Wake Up To Politics - January 18, 2017
Wednesday, January 18, 2017
2 Days until Inauguration Day
657 Days until Election Day 2018
Good morning! Reporting from WUTP world H!Q (in my bedroom), I'm Gabe Fleisher: this is your wake up call.
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Capitol Hill News
- Today in Congress Both the House and Senate bodies are done for the week, as the Capitol prepares for Friday's inauguration.
- However, confirmation hearings will still continue, with four more Cabinet-level nominees appearing before Senate committees today, all at 10am Eastern Time:
- Wilbur Ross (Secretary of Commerce) Ross, a billionaire investor, will be grilled by the Commerce, Science, and Transportation Committee. Questions are expected to focus on trade, with Ross set to take the lead on the issue for President-elect Trump, who has promised to withdraw from or renegotiate the North American Free Trade Agreement (NAFTA) and Trans-Pacific Partnership (TPP) trade deals. Ross will also likely be quizzed on his views of key trade partners such as China. Republicans will likely praise Ross' business record at the hearing - the nominee "has chaired or directed more than 100 companies," according to Politico - while Democrats will attempt to poke holes in the business failures that gained him the nickname, the "King of Bankruptcy."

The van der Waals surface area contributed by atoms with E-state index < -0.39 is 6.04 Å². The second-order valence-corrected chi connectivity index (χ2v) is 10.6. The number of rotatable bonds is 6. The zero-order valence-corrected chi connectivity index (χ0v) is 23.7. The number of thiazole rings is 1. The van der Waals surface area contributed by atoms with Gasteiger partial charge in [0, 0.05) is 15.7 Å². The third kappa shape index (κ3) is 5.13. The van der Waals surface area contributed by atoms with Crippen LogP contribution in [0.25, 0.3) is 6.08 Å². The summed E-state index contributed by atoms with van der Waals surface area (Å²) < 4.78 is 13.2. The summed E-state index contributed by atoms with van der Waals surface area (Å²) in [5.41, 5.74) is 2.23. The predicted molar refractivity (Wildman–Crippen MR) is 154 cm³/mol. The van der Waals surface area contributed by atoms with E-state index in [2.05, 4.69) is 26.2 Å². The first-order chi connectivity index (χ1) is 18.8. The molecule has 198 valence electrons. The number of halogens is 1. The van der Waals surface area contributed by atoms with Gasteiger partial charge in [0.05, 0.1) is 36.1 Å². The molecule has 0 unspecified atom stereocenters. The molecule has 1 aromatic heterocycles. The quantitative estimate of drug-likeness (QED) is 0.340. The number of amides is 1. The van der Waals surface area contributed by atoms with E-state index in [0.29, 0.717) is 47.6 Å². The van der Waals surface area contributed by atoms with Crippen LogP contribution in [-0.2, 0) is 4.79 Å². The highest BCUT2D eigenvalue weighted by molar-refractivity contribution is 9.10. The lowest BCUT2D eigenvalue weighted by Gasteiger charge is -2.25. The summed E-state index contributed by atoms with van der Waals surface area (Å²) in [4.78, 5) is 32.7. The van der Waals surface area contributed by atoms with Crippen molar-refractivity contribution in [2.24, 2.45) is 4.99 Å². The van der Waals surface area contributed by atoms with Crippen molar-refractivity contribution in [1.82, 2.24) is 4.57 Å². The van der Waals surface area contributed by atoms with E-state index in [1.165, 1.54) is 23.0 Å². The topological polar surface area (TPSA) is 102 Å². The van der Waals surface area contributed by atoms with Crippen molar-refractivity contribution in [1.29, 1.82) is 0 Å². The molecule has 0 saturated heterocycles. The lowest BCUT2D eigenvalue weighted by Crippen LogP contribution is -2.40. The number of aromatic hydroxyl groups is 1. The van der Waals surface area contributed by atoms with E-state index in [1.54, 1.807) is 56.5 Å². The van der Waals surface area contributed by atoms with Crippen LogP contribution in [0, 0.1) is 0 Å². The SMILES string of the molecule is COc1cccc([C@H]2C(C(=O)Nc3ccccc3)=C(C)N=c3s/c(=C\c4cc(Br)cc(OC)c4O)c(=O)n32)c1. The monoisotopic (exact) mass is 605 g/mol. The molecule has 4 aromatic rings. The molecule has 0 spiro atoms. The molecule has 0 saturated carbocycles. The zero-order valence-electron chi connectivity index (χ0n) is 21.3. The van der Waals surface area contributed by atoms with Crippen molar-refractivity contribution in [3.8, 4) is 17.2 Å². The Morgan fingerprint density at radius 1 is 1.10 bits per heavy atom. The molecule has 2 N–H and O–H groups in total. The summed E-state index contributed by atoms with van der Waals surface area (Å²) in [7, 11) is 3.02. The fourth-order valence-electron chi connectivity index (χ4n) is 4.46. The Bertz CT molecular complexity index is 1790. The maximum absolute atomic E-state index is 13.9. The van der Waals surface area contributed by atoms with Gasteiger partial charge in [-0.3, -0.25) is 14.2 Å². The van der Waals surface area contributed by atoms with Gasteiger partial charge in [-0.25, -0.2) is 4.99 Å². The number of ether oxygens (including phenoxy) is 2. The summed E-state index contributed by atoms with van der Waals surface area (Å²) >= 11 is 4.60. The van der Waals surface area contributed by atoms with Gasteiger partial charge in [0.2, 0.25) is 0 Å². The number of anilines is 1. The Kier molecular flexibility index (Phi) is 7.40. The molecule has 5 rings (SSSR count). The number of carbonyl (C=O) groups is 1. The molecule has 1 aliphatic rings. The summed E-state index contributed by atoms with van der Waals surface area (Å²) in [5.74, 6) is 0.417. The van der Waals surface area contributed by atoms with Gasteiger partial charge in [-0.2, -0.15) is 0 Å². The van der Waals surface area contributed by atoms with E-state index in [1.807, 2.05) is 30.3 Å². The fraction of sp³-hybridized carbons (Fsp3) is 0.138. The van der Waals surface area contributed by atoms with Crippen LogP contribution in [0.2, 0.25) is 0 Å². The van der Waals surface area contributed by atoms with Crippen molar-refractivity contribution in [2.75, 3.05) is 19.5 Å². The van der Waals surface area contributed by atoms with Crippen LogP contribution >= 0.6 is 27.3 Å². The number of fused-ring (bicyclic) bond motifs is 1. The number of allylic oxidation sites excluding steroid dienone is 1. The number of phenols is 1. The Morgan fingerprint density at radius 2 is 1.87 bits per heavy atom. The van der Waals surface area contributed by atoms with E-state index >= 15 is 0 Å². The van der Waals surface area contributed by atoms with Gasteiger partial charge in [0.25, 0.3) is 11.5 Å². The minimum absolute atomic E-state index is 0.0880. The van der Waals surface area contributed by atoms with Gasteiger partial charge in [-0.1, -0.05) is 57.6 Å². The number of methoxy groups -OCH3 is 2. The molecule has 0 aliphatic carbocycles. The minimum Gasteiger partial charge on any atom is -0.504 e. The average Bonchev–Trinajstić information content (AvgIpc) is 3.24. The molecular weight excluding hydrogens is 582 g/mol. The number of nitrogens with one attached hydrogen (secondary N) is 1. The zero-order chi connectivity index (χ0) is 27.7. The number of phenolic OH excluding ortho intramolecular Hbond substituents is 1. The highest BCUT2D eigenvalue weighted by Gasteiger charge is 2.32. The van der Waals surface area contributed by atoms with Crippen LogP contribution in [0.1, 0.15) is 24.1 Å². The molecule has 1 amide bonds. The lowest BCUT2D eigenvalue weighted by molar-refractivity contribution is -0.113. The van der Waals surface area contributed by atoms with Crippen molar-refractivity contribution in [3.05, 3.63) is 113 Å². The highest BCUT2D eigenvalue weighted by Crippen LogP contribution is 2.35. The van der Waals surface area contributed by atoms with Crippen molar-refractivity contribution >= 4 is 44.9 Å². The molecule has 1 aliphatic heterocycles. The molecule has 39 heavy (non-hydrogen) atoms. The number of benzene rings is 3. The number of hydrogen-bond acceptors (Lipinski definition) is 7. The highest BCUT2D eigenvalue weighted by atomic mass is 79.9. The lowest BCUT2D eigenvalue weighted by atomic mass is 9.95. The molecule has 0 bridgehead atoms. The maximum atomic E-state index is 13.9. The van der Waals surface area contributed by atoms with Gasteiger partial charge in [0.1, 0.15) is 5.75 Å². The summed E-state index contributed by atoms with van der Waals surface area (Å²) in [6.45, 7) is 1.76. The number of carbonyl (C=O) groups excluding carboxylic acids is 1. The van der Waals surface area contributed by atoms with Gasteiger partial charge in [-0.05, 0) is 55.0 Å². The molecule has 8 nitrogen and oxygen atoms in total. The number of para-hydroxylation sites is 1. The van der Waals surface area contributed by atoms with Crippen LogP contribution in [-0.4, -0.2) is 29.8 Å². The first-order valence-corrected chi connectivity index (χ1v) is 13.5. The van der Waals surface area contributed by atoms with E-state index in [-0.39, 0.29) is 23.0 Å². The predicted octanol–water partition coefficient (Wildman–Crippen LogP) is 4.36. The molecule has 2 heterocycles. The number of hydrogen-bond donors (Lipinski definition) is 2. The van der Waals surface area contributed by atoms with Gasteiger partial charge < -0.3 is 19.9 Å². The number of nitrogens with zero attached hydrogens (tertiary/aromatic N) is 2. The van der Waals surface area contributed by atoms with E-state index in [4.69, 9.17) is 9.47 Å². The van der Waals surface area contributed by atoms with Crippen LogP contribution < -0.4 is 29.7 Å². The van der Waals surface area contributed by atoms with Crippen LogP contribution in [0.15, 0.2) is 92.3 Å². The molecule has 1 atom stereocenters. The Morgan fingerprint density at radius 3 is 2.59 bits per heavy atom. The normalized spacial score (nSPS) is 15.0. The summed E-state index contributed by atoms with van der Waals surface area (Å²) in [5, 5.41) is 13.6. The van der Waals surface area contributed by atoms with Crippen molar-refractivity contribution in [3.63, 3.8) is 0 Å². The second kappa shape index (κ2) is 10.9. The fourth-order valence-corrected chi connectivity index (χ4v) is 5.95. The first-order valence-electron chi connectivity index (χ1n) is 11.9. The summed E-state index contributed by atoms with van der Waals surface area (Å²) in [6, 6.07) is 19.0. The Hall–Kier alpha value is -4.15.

- Ross, 79, will be introduced by his home-state senators Marco Rubio (R-FL) and Bill Nelson (R-FL)
- Tom Price (Secretary of Health and Human Services) Price, a U.S. congressman from Georgia and chairman of the House Budget Committee, will likely face the toughest questioning of the day. A medical doctor and one of the foremost GOP health policy experts in Congress, Price was tapped to implement the repeal of Obamacare. Democrats on the Health, Education, Labor, and Pensions Committee are expected to roundly criticize Price's Obamacare replacement proposal, and force him to answer questions on CNN and Wall Street Journal reports that he purchased stock in companies while introducing bills that would benefit them. A trio of Democratic senators wrote to HELP Committee chairman Lamar Alexander (R-TN) on Tuesday, urging the Price hearing to be delayed until the allegations can be "thoroughly investigated and addressed."
- Price, 62, will be introduced by his home-state senators Johnny Isakson (R-GA) and David Perdue (R-GA)
- Nikki Haley (Ambassador to the United Nations) Haley, the governor of South Carolina, is well-liked and well-respected among fellow politicians, but may face criticism at the Foreign Relations Committee for her lack of foreign policy credentials. In her opening statement today, Haley plans to label the UN as "often at odds with American national interests and American taxpayers" and denounce the UN Security Council resolution condemning Israel, according to prepared remarks obtained by the Washington Post. Haley is also expected to question the amount that the U.S. contributes to the world body she will be a part of if confirmed. Haley is expected to be one of the easier Trump Cabinet confirmations, likely to receive some Democratic support. However, Sen. Chris Coons (D-DE) was very critical of Haley after they met Tuesday, saying he was concerned about her qualifications and "steep learning curve." Coons told reporters after the meeting: "This is not the Model UN."